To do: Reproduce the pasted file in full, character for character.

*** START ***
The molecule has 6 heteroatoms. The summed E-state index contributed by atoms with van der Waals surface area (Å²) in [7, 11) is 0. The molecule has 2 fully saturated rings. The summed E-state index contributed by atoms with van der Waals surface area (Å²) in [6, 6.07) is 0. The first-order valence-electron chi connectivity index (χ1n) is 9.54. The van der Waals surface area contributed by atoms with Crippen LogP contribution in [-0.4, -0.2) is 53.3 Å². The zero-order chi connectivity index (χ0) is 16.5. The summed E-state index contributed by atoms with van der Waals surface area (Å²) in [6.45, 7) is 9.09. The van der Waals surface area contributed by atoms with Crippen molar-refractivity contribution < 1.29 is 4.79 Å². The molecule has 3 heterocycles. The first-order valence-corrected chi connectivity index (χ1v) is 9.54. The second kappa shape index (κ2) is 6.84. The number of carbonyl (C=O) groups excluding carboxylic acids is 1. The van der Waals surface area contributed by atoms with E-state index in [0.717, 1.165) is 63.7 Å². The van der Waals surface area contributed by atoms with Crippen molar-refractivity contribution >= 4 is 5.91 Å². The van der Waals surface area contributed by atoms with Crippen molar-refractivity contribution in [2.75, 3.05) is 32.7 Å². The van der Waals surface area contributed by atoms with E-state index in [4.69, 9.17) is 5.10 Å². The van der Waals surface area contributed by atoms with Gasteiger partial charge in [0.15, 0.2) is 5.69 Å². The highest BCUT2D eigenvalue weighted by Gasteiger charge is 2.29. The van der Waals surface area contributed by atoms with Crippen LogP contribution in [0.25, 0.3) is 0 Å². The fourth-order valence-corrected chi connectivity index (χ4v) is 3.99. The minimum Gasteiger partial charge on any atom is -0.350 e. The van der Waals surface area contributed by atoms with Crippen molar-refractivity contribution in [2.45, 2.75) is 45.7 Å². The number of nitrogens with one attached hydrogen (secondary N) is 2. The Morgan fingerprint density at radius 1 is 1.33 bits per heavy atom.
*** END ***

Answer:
The molecule has 6 heteroatoms. The summed E-state index contributed by atoms with van der Waals surface area (Å²) in [7, 11) is 0. The molecule has 2 fully saturated rings. The summed E-state index contributed by atoms with van der Waals surface area (Å²) in [6, 6.07) is 0. The first-order valence-electron chi connectivity index (χ1n) is 9.54. The van der Waals surface area contributed by atoms with Crippen LogP contribution in [-0.4, -0.2) is 53.3 Å². The zero-order chi connectivity index (χ0) is 16.5. The summed E-state index contributed by atoms with van der Waals surface area (Å²) in [6.45, 7) is 9.09. The van der Waals surface area contributed by atoms with Crippen molar-refractivity contribution < 1.29 is 4.79 Å². The molecule has 3 heterocycles. The first-order valence-corrected chi connectivity index (χ1v) is 9.54. The second kappa shape index (κ2) is 6.84. The number of carbonyl (C=O) groups excluding carboxylic acids is 1. The van der Waals surface area contributed by atoms with E-state index in [0.717, 1.165) is 63.7 Å². The van der Waals surface area contributed by atoms with Crippen molar-refractivity contribution >= 4 is 5.91 Å². The van der Waals surface area contributed by atoms with Crippen molar-refractivity contribution in [2.75, 3.05) is 32.7 Å². The van der Waals surface area contributed by atoms with E-state index in [4.69, 9.17) is 5.10 Å². The van der Waals surface area contributed by atoms with Gasteiger partial charge in [0.15, 0.2) is 5.69 Å². The highest BCUT2D eigenvalue weighted by Gasteiger charge is 2.29. The van der Waals surface area contributed by atoms with Crippen LogP contribution in [0.25, 0.3) is 0 Å². The fourth-order valence-corrected chi connectivity index (χ4v) is 3.99. The minimum Gasteiger partial charge on any atom is -0.350 e. The van der Waals surface area contributed by atoms with Crippen molar-refractivity contribution in [2.45, 2.75) is 45.7 Å². The number of nitrogens with one attached hydrogen (secondary N) is 2. The Morgan fingerprint density at radius 1 is 1.33 bits per heavy atom.